Tuesday, January 11, 2011

The collected works of others

This is an assortment of links to articles and posts that I found interesting at one point or another. I’ve collected these over the past couple of years in various places for various reasons.  Now they’re all in one place in no particular order so you’ll have to just read them all.  Enjoy.

“Anxiety is nothing but repeatedly re-experiencing failure in advance” – Seth Godin

Wednesday, January 5, 2011

Poor man’s Entity Framework profiler

We recently added the ability to trace the Sql statements being executed by an EF query.   This is a companion to the code that was added long ago to the Enterprise Library to do the same thing.  In the case of the Enterprise Library we customized the library itself to trace the Sql before being executed.  This has been useful numerous times for troubleshooting performance issues.  In those cases its been very handy be able to see all the Sql being executed, to know which queries are taking the longest and/or called the most in a given context. 

However, our move to EF had left gaps in this tracing, reducing our visibility into what was was being called and how often.  EF, because it generates its Sql, also reduced our visibility into the Sql itself.  While troubleshooting performance problems in our poor performing “Customer View” page we had need to add EF tracing in order to get the full performance picture.

In our case we are essentially only using two methods that cause EF queries to execute, ToList(), FirstOrDefault().  Therefore, I created two IQueryable extension methods, ExecuteToList(), ExecuteFirstOrDefault(), and replaced all calls to the former with the latter.  The two Execute* methods are simply wrappers that delegate to their counterparts.  The advantage being that within the wrapper methods we can inject tracing logic.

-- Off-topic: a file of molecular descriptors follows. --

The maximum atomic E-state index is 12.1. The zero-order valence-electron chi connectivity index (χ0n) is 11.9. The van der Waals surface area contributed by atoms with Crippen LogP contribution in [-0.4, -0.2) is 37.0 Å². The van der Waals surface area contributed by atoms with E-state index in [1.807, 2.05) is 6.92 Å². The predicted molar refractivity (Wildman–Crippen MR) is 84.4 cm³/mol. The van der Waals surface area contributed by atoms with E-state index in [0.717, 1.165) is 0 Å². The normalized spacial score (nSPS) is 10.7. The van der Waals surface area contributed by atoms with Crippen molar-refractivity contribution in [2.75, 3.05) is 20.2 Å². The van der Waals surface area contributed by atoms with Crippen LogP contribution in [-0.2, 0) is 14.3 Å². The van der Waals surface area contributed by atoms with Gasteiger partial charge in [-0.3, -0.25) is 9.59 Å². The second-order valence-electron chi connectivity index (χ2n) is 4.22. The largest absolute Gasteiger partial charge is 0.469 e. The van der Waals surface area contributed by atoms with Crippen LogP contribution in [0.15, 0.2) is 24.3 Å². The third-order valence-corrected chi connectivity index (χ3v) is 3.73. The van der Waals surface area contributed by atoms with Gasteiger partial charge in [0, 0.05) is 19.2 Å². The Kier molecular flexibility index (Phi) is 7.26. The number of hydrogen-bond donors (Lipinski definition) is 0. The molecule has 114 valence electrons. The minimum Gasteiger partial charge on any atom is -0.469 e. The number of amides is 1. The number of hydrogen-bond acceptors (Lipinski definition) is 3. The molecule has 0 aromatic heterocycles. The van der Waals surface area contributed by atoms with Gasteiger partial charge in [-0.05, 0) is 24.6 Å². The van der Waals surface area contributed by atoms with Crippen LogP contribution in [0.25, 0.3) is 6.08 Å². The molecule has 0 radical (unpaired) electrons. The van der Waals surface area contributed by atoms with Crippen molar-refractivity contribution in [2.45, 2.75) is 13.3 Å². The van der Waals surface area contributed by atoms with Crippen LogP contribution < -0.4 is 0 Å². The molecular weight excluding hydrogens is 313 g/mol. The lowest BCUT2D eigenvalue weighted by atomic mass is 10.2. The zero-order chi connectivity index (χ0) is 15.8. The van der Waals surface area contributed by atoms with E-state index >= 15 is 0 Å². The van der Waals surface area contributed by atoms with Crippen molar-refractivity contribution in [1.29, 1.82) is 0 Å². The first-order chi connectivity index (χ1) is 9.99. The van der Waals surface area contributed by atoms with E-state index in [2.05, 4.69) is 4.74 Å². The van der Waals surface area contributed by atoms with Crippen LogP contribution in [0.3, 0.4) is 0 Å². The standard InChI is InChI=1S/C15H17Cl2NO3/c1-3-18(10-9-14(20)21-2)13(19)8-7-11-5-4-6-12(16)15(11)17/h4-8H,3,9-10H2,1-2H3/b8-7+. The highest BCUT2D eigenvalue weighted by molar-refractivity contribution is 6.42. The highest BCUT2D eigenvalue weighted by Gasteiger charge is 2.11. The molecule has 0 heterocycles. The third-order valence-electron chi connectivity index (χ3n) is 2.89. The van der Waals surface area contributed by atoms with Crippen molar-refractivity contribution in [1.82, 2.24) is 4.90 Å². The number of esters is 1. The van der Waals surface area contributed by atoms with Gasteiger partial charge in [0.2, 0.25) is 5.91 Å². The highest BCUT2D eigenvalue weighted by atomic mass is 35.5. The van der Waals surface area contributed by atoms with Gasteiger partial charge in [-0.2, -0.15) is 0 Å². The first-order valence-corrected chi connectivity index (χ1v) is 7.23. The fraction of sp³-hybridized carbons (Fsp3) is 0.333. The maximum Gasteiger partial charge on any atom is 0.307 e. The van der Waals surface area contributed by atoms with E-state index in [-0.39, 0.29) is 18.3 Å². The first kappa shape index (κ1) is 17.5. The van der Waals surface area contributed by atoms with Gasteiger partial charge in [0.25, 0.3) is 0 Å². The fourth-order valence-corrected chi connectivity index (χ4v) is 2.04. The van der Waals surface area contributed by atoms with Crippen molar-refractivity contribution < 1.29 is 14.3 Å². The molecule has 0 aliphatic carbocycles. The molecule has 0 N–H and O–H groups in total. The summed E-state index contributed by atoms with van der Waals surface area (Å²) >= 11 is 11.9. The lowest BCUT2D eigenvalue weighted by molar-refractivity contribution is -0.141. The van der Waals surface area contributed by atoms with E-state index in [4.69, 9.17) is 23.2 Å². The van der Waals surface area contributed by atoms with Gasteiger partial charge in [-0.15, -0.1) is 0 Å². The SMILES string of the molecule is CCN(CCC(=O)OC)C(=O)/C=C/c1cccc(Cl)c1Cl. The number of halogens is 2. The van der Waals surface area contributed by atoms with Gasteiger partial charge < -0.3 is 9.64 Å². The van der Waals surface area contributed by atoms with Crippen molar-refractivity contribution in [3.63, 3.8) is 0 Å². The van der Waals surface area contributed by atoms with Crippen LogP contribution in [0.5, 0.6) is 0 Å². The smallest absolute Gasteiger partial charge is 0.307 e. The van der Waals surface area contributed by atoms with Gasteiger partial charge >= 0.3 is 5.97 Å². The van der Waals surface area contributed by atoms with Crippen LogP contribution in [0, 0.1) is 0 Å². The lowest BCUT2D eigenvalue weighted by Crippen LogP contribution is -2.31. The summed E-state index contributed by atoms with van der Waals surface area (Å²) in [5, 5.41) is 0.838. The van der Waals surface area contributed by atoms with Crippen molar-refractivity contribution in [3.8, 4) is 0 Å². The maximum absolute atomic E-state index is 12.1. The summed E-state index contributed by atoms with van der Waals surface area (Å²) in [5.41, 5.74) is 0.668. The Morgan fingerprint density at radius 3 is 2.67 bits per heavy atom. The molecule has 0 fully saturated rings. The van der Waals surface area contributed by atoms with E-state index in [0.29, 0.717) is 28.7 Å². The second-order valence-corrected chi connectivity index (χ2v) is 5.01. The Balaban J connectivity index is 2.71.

public static TEntity ExecuteFirstOrDefault<TEntity>(this IQueryable<TEntity> query)
var executeFirstOrDefault = query.FirstOrDefault();
return executeFirstOrDefault;

public static List<TEntity> ExecuteToList<TEntity>(this IQueryable<TEntity> query)
var executeToList = query.ToList();
return executeToList;

private static void DebugQuery<TEntity>(IQueryable<TEntity> query)

var stackTrace = new StackTrace();
var method = stackTrace.GetFrame(2).GetMethod();
Debug.WriteLine(string.Format("{0}.{1}", method.DeclaringType.Name, method.Name));


The moral of this story is that if you want tracing you now have to make sure you’re using the extension methods rather than the base methods.

Monday, January 3, 2011

RIF Notes #1

"If it is fast and ugly, they will use it and curse you; if it is slow, they will not use it." -David Cheriton in _The Art of Computer Systems Performance Analysis

“The basic advice regarding response times has been about the same for thirty years [Miller 1968; Card et al. 1991]:
•0.1 second is about the limit for having the user feel that the system is reacting instantaneously, meaning that no special feedback is necessary except to display the result.
•1.0 second is about the limit for the user's flow of thought to stay uninterrupted, even though the user will notice the delay. Normally, no special feedback is necessary during delays of more than 0.1 but less than 1.0 second, but the user does lose the feeling of operating directly on the data.
•10 seconds is about the limit for keeping the user's attention focused on the dialogue. For longer delays, users will want to perform other tasks while waiting for the computer to finish, so they should be given feedback indicating when the computer expects to be done. Feedback during the delay is especially important if the response time is likely to be highly variable, since users will then not know what to expect.
“ - Jakob Nielsen

“Whatsoever I've feared has come to life, And whatsoever I've fought off became my life”